Thu, Jul 01, 2004 - Page 8 News List

Insight can be gained from a look at history

By Hau Eng-pang侯榮邦

The US State Department's US-China Economic Security Review Commission recently recommended that the US Congress and government re-assess their "one China" policy.

Given China and Taiwan's changing situations, the US should indeed review the policy's viability. Also deserving review is the topic of how the US can adjust its policy to support Taiwan's defense and how it can help the nation break out of its international economic isolation resulting from China's stranglehold.

The US report notes that China's recent conduct toward Taiwan and Hong Kong has prompted doubts concerning China's ability to find a peaceful resolution to the Taiwan question and to deliver its promise of autonomy to Hong Kong. As China's strength swells, its Asian neighbors are worried that the US' "war on terror" might push the region out of the US' focus.

In the 1970s, the tensions of the Cold War kept climbing and the UN's General Assembly passed a resolution introduced by Albania on Oct. 25, 1971, which declared "that the representative of the government of the People's Republic of China [PRC] is the only lawful representative of China to the United Nations."

The PRC thus replaced the Republic of China, in the UN's eyes, as the sole legitimate government of China.

In addition, to improve ties with China in order to counterbalance the Soviet Union, then US president Richard Nixon sent Henry Kissinger to secretly visit China twice in 1971. In the following year, Nixon himself made a trip to China and signed the Shanghai Communique, which stated that "the US acknowledges that all Chinese on either side of the Taiwan Strait maintain there is but one China and that Taiwan is a part of China."

The US later re-affirmed this stance in the Communique Establishing US-PRC Diplomatic Relations in January, 1979 and the US-PRC Joint Communique of Aug. 17, 1982. Yet in 1979 the US Congress also ratified the Taiwan Relations Act (TRA), a legal basis for the US' military support of Taiwan to maintain the peace in the Strait. The communiques and the TRA are products of Cold War ideology, and as such were instituted as temporary measures. More than 30 years on, these policies have failed to offer a resolution to the Taiwan question.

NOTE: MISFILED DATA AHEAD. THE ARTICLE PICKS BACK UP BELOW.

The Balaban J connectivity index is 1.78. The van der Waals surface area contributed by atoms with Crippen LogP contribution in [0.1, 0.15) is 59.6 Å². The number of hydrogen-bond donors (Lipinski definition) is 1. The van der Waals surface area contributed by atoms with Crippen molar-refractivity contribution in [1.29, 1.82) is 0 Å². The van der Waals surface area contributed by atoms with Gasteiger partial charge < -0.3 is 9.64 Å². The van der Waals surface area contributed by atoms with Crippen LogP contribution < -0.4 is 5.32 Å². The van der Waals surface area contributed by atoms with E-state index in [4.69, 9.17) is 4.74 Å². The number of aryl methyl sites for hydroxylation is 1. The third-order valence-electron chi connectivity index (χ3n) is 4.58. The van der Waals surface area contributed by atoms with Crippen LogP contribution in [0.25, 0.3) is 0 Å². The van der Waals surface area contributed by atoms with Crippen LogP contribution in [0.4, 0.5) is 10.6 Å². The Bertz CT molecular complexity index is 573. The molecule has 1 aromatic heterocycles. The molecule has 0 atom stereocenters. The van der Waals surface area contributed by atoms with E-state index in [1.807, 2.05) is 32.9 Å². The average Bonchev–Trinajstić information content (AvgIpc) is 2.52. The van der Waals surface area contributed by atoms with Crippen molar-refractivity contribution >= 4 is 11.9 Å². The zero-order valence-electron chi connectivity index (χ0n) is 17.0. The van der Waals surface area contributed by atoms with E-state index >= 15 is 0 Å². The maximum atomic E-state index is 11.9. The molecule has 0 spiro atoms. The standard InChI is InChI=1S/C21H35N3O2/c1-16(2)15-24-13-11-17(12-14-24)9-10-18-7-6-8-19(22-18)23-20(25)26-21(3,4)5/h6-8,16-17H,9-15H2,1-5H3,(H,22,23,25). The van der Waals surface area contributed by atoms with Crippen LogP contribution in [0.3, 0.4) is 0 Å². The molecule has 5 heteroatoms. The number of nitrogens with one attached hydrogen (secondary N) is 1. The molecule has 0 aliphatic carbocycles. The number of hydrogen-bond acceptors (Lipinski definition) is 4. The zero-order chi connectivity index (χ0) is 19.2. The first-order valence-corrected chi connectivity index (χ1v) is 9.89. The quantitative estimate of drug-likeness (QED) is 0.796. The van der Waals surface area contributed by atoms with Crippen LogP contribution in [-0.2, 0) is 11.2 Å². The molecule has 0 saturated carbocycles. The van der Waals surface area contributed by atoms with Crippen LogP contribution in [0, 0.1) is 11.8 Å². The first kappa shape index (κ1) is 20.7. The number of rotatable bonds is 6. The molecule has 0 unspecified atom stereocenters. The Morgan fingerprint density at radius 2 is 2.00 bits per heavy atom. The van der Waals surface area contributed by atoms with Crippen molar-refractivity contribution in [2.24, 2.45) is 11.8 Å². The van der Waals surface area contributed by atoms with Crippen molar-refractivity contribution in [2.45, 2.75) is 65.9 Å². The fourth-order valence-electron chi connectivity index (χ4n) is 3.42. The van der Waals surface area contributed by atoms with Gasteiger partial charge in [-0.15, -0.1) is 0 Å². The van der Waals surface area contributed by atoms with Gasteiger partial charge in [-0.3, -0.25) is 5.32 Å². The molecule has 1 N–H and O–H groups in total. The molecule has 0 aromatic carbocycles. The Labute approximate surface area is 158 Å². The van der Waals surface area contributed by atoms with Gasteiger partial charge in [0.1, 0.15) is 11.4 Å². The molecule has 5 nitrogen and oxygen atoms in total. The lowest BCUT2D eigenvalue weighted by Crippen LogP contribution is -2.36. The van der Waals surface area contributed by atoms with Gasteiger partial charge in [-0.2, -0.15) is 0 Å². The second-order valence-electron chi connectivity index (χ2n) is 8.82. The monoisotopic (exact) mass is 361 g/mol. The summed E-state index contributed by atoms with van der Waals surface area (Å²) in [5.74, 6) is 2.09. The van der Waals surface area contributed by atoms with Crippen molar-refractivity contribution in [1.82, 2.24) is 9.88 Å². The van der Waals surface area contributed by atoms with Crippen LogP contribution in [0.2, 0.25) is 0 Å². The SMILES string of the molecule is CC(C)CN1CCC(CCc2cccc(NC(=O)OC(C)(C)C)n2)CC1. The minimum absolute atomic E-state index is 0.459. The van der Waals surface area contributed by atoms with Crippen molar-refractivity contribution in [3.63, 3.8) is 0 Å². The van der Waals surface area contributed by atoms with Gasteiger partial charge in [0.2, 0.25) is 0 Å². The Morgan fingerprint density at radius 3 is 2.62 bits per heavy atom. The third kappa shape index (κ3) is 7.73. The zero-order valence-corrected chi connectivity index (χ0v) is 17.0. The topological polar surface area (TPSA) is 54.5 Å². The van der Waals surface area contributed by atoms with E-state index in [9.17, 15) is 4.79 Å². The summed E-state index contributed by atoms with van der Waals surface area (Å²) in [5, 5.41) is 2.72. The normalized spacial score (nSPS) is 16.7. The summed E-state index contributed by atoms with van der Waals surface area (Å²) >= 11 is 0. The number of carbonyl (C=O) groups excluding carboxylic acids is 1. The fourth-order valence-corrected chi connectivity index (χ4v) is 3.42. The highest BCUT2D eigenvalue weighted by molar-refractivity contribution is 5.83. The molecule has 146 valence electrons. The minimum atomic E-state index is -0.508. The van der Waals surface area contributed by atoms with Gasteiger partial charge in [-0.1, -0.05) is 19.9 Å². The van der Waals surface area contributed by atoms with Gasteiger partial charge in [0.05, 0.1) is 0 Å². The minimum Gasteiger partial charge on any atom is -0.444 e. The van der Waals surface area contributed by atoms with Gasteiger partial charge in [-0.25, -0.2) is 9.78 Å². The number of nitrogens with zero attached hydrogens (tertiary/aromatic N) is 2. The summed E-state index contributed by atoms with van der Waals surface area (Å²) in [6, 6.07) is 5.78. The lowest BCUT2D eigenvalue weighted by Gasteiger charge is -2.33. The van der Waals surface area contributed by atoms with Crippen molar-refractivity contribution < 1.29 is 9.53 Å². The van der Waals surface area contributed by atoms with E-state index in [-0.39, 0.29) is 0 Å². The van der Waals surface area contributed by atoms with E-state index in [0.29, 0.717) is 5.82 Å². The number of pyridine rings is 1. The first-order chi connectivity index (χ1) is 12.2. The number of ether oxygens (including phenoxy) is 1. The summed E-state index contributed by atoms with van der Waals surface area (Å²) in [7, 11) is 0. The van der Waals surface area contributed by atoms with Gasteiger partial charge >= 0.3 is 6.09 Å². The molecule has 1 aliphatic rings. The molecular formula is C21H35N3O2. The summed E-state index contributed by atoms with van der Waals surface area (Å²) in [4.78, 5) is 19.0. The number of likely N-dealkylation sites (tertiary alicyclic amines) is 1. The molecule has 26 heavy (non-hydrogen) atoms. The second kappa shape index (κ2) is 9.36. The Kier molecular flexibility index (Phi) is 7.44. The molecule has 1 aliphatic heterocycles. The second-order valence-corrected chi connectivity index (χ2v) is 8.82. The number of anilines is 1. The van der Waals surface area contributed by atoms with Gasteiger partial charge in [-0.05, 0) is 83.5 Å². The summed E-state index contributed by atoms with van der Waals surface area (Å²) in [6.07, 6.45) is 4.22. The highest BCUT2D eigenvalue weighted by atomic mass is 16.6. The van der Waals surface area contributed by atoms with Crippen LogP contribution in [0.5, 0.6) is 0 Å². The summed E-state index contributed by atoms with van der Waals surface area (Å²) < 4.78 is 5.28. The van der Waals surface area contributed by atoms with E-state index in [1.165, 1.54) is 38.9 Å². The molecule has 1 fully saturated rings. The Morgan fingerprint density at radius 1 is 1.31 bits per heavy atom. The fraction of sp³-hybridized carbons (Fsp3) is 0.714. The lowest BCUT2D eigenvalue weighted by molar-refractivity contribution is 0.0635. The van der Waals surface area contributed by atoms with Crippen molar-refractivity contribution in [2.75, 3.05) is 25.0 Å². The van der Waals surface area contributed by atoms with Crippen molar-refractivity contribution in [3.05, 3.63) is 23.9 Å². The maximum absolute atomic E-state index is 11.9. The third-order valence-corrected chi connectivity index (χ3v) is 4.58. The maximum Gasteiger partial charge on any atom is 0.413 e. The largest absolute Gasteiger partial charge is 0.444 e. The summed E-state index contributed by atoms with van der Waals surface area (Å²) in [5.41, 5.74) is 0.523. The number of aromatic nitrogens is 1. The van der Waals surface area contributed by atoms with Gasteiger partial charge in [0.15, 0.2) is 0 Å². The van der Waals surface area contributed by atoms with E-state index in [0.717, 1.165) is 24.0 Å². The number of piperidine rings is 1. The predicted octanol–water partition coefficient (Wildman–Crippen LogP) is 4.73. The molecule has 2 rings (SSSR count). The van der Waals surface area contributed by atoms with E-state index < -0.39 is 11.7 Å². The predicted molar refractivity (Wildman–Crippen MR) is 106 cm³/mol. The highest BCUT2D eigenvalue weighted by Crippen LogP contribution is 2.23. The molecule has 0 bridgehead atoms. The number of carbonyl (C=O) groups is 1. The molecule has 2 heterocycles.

If Taiwan remains internationally isolated, the tension in the Strait will only escalate. China continues increasing its military power, having deployed about 500 missiles that are aimed at the nation.

If China invades Taiwan, the US will be forced into war with China -- or will abandon Taiwan. Surely, the US does not want to have to make that choice because any decision might destroy the peace and stability in the Asia-Pacific region.

Taiwan's population of 23 million puts it 41st among the world's 192 countries. The nation's area -- 35,980km2 -- is somewhere between that of Holland and Belgium. Taiwan's net per capita income reaches US$13,000 and puts Taiwan 25th on the list of the world's most economically developed countries. Also, Taiwan is a democratic country where human rights are protected. Why must such a country be excluded from the international community?

If Taiwan's sovereignty is recognized by the international community, use of force against Taiwan will not be allowed and therefore the nation's security will be ensured.

Undeniably, the US' "one China" policy gives no regard to the Taiwanese people's will.

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